iTunes Store customers "want to own their music," Apple CEO Steve Jobs told Reuters last night, throwing hopes that the company may soon offer a subscription-based music service into a tailspin.
As ever, Jobs was a little equivocal in his statement, saying: "Never say never, but customers don't seem to be interested in it [subscription services]," acording to a Reuters report.
He was speaking after Apple confirmed that its second (March) quarter has once again set records for company performance. Revenue reached $5.26 billion while net quarterly profit achieved $770 million in the quarter.
Apple will renegotiate its online music distribution deal with the major labels in the coming weeks – and labels are likely to urge the company to offer a subscription-based music service.
Music subscription is good business for the labels – artist royalties on subscriptions are a fraction of those achieved for full track sales, and the nature of such services offers labels regular recurring income.
Persuading Apple – which has sold 2.5 billion songs online so far – to offer a subscription service would likely equate to a large monthly cheque for record companies, music executives hope.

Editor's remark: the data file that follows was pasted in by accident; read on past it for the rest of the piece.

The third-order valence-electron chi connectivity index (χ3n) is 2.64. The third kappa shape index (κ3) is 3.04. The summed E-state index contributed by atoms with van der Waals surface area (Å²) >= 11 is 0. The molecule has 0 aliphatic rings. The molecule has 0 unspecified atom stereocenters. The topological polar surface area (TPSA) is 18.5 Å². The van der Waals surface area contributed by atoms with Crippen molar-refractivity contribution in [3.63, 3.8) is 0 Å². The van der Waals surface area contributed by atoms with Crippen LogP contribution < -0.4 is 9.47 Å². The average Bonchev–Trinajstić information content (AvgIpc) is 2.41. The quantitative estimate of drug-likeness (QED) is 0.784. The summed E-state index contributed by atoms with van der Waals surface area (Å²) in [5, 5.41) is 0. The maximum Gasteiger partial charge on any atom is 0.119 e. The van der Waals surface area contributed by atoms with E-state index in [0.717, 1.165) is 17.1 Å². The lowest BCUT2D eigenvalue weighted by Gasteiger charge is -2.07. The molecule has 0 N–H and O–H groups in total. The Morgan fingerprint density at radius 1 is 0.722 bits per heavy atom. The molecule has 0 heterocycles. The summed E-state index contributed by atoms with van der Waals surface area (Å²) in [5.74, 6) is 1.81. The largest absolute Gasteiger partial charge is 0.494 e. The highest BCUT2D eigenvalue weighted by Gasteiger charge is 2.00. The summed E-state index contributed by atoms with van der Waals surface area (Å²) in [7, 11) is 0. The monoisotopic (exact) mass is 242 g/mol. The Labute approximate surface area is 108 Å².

Apple is likely to press executives from Universal, Warner Music and Sony BMG to liberalise their digital rights management (DRM). These three labels seem increasingly isolated now: thousands of independent labels already sell songs free of DRM online through such services as eMusic.
EMI's recent decision to offer its catalogue for sale online free of rights restriction shows the major label consensus over limiting consumer rights is coming to an end.
Jobs has urged the majors to ditch DRM in favour of a truly interoperable online music sales environment which favours the consumer.
Labels are pushing back. They want flexible pricing and subscription services. Despite their pressure, Jobs doesn't think subscription services have achieved the level of interest music companies hope for, observing, "people want to own their music".
Jobs also confirmed that the majors are facing internal debate over the future of DRM, telling Reuters: "There are a lot of people in the other music companies who are very intrigued by it. They're thinking very hard about it right now."
Apple hopes that over half of the songs sold through iTunes will be made available in high-quality, DRM-free formats by the end of the year.